The rear speaker is small but much louder than anticipated. Sure, it is not a fantastic speaker for quality when compared to high-end phones, but it is loud, crisp, and adequate for use as a speakerphone or playing music. This feature is one of the more pleasant surprises packed into this nimble Windows Phone making the Lumia 530 a solid - but low cost - MP3 music player.
Battery life is average with the Lumia 530. Inside you'll find a 1430 mAh battery, which is somewhat expected at this price point. We used the Lumia 530 for a week and had the phone last the majority of the day. Take it off the charger in the morning as you leave for work and you should be able to make it home with moderate to heavy use. Though you're going to want to juice up mid-day if you have plans that night. Expect about 10-12 hours with regular use, which is about what Microsoft gives as the battery estimate.
The bottom line
When the Lumia 520 came out, it was the first of its kind. A low-end device that was easy on the budget, but paired with an operating system that didn't slow down performance. It was a unique phone at the time and had a recipe for success others have since copied.
It's harder today for the Lumia 530 to stand out on its own. For just a little bit more money, you can get the superior Lumia 635. While the two are similar the display on the Lumia 635 easily outclasses the one on the Lumia 530. Additionally, the Lumia 635 has an improved GPU for graphics with the Snapdragon 400 chipset.
- Related: Lumia 530 vs. Lumia 635
And then there's the BLU Win JR - a new, $89 Windows Phone that is selling on http://Amazon.com?tag=hawk-future-20&ascsubtag=UUwpUdUnU26341 and the Microsoft Stores in North America. We haven't reviewed the Blu WIN JR yet, but our hands-on of the device left us impressed. It's a little more expensive than the Lumia 530, but it has a few extra hardware specs, like proximity sensor, that you can't get on the Lumia 530. Plus we might prefer the build quality of the BLU Win JR over the Lumia 530.
The Lumia 530 does remain the most affordable way to get a Lumia, but there are also more options out there today. The BLU Win JR costs slightly more and does more. The display on the Lumia 630 (dual-SIM) or Lumia 635 (LTE) is worth the small premium. That leaves the Lumia 530 in an awkward position. It's not a bad Windows Phone at all; it's just a hard sell when there's better value for your money. Something that didn't exist when the original Lumia 520 launched last year.
Still, with the Lumia 530 you do get access to exclusive apps like Lumia StoryTeller, Cinemagraph, Creative Studio, Lumia Camera and likely better support direct from Microsoft, including updates. For some people, this matters.
Is the Lumia 530 for you? If you need a low-cost Windows Phone as your only device and want a Lumia, we'd recommend the Lumia 635. Again, similar performance and specs, but a much better display thanks to ClearBlack technology. With the Lumia 635, you can also get LTE in select markets for better internet speeds.
If you just need a cheap Windows Phone, you're going to have to decide between the Lumia 530 and BLU Win JR (depending on availability). Two phones that are significant when considering their price points, and it'll come down to personal preference. That said, it's hard to go wrong with a Windows Phone that you can pick up for $69 at the Microsoft Store (opens in new tab).
In the US, you can find the Lumia 530 on T-Mobile, Cricket and the Microsoft Store. More information, including experience from owners of the Lumia 530, can be found in our dedicated support forums.
- Windows Central Forums: Lumia 530
- All our coverage on the Lumia 530 can be found here: Lumia 530: All you need to know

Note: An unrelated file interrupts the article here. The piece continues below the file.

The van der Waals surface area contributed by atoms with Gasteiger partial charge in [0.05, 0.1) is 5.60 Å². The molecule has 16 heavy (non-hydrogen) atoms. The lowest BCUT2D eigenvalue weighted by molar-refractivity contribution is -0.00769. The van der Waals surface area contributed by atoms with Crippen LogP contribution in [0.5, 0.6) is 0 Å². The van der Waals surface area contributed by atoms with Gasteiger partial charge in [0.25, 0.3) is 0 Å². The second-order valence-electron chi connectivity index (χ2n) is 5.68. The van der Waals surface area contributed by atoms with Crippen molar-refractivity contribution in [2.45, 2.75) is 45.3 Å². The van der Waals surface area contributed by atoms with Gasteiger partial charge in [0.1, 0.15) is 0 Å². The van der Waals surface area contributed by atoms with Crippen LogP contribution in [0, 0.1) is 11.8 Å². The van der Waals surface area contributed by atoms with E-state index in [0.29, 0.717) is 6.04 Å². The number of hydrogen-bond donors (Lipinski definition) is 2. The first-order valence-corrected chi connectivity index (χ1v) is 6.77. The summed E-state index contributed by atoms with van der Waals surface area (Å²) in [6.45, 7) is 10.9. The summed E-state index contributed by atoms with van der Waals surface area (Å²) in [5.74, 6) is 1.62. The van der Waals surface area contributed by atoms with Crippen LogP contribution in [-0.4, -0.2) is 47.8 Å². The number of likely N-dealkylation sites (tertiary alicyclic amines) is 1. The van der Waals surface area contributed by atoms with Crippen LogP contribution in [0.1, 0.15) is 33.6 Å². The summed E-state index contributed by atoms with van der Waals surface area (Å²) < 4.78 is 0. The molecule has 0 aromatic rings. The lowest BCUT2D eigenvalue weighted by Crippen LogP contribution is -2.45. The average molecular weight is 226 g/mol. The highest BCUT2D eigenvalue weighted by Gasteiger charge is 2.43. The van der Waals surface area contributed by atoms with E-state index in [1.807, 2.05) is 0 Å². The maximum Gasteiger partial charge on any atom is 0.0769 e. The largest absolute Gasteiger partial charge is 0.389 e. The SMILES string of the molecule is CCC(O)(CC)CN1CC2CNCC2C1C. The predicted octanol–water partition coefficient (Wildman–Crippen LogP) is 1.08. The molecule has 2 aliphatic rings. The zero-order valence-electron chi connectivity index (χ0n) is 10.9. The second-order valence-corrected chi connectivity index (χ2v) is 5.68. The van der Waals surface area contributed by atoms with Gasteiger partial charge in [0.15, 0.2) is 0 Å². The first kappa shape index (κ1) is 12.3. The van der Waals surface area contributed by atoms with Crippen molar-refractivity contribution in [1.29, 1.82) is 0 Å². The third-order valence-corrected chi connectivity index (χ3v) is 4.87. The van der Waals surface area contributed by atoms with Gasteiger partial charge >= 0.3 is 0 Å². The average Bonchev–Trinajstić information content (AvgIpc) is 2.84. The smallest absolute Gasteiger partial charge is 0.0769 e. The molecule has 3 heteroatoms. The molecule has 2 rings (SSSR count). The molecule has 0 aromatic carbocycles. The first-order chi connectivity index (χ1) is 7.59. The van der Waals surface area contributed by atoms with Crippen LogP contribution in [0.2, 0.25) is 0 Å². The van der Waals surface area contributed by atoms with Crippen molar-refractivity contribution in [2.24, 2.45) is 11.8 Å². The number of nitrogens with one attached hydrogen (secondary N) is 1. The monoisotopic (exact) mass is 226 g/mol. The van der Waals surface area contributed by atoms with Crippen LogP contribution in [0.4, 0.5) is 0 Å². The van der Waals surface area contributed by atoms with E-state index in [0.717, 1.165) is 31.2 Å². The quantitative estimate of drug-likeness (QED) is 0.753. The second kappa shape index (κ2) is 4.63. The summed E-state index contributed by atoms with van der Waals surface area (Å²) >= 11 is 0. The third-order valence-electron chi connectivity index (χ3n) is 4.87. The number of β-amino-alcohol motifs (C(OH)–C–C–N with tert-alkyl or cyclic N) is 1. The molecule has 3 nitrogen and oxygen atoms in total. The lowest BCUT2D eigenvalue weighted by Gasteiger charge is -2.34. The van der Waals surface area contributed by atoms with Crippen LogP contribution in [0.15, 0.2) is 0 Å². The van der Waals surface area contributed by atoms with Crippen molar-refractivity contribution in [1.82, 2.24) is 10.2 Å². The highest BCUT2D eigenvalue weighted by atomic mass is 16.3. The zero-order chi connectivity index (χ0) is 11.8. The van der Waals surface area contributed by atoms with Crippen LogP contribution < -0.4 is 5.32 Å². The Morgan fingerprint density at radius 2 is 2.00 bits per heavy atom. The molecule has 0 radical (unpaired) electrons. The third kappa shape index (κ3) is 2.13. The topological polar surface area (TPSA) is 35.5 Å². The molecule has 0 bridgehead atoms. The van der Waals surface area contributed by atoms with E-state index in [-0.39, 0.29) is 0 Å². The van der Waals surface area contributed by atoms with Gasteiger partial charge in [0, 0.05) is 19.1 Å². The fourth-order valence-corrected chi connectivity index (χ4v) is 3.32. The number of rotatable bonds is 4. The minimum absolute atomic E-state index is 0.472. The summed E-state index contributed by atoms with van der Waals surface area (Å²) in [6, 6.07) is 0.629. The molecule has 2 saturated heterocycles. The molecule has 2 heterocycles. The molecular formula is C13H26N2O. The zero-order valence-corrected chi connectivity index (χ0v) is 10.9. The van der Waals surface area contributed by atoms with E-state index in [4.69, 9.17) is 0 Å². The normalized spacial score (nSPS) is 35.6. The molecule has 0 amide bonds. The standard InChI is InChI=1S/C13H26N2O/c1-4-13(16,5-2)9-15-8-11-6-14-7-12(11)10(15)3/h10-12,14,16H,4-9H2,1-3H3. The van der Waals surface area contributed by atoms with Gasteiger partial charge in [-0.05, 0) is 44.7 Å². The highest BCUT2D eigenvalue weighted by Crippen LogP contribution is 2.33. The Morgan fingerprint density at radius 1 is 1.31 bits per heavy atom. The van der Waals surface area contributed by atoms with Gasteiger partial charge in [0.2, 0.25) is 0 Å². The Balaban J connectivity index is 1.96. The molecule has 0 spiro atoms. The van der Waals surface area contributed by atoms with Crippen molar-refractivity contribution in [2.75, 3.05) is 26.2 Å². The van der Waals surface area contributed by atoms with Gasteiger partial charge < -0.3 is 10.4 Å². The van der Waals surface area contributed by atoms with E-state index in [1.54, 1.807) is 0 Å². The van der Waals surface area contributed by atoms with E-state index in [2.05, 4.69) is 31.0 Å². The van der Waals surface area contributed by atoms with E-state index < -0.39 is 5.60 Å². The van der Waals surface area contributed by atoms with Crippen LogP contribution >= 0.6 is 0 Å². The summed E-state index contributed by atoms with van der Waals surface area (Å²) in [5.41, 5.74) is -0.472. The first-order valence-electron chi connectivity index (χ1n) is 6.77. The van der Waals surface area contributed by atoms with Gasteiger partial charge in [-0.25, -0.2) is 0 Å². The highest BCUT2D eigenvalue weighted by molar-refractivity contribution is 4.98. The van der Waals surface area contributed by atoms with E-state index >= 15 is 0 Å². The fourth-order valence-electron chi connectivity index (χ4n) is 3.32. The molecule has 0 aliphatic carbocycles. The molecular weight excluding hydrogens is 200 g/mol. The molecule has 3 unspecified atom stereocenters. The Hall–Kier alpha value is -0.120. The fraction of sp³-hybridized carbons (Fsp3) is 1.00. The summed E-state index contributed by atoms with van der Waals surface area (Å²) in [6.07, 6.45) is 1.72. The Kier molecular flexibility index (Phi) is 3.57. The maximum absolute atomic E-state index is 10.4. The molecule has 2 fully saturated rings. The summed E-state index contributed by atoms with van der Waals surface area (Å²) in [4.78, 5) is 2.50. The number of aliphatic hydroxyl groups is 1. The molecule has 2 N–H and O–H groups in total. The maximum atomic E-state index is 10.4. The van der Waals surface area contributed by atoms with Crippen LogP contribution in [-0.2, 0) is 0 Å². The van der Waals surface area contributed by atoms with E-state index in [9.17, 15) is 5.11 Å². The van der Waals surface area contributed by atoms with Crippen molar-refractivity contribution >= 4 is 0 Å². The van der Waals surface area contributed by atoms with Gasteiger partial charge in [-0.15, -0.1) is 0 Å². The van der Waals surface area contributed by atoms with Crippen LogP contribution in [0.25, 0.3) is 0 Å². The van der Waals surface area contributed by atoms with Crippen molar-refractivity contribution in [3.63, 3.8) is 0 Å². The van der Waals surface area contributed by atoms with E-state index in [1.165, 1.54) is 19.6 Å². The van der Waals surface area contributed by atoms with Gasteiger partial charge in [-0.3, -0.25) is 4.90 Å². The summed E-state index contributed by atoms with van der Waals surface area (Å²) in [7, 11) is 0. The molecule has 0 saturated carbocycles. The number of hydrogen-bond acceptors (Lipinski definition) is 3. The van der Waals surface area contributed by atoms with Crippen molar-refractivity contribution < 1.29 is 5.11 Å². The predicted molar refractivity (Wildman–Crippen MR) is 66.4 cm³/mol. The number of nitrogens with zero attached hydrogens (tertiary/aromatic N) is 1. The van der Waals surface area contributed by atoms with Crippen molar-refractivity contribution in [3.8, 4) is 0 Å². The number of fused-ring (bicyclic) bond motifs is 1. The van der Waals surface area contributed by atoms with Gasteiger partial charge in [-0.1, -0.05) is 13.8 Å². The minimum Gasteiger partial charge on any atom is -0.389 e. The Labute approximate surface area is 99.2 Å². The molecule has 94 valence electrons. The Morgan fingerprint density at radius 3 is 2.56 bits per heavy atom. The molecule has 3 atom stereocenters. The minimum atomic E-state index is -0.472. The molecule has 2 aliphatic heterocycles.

Look for our reviews later this week for the Lumia 635, Lumia 735, and Lumia 830!
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remember how hard it was to decide between 625 and 720?
Yes, the display is crappy but for my mum she doesn't really care. She gets a fast, pretty well featured phone for pennies. Well done Nokiasoft.
52x is practically better than the 505/510, and the 530. I'd take 52x over 530 ANYDAY, considering 52x has Cyan update and will get Denim too.
Small entry level/replacement device (5xx class) at $75 or less
Normal sized budget device (something between the 630 and 730) at $100-150
Large budget device (13xx class) at $250-300
Normal sized flagship (830 features but 930 quality) at $500-600
Large no-compromise flagship (15xx class) at $750-900 All devices should have SD support, Glance, and at least 1GB of Ram. Everything but the base model should have features like clear-black displays, camera flash, wireless charging, 802.11ac w/ WiDi, etc. and then differentiate the midrange and flagship devices based upon the quality of features rather than the presence of them. And finally, make minor refreshes of every device every year, and make them available to a broad range of carriers whenever possible. I think if MS can do this then they will have an easier time gaining traction. The OS is good, the App situation is OK and getting better, but the hardware situaiton right now is just rough. My contract is ending soon and it looks like my options will be to get a 930 which feels more like a side-grade rather than an upgrade, or the 1520 which is a nice device for a windows phone but is already a year old and far behind competing phablets, or the 830 which seems like an upgrade in features but a downgrade in quality. After 2 years I would expect clear and large improvements in the hardware offerings, but instead we have a wide selction of opitons that just have trade-offs rather than clear improvements, and that is just sad. And the low end is no better when comparing the last gen with the current gen offerings. I love the WP platform and am not about to leave any time soon, but I don't hold it against anyone who overlooks WP because MS needs to get it's act together.
I don't like on screen nav key and the round edges design, but 530 has a more powerful processor
I'll be using it as secondary smartphone for phone calls, SMS and some social network stuff.
Can anybody tell me which one has a better screen? 520 or 530? In term of specs and in terms of real life usage. Btw, I think Microsoft should make one low end specs like 530 with bigger screen like five inches and sell around the same price as 530.
In my country, Malaysia, getting a 630 isn't just 20-30 bucks extra, I will need to add around 200 bucks to get a 630. And that 630 doesn't even have a front facing camera and only 512mb ram, cost RM450.
Also used the 520 back a few times. I have a Lumia 630 and works well.. But hates to say why the hell is equalizer lacking in it.. That's my only sadness... I love my windows...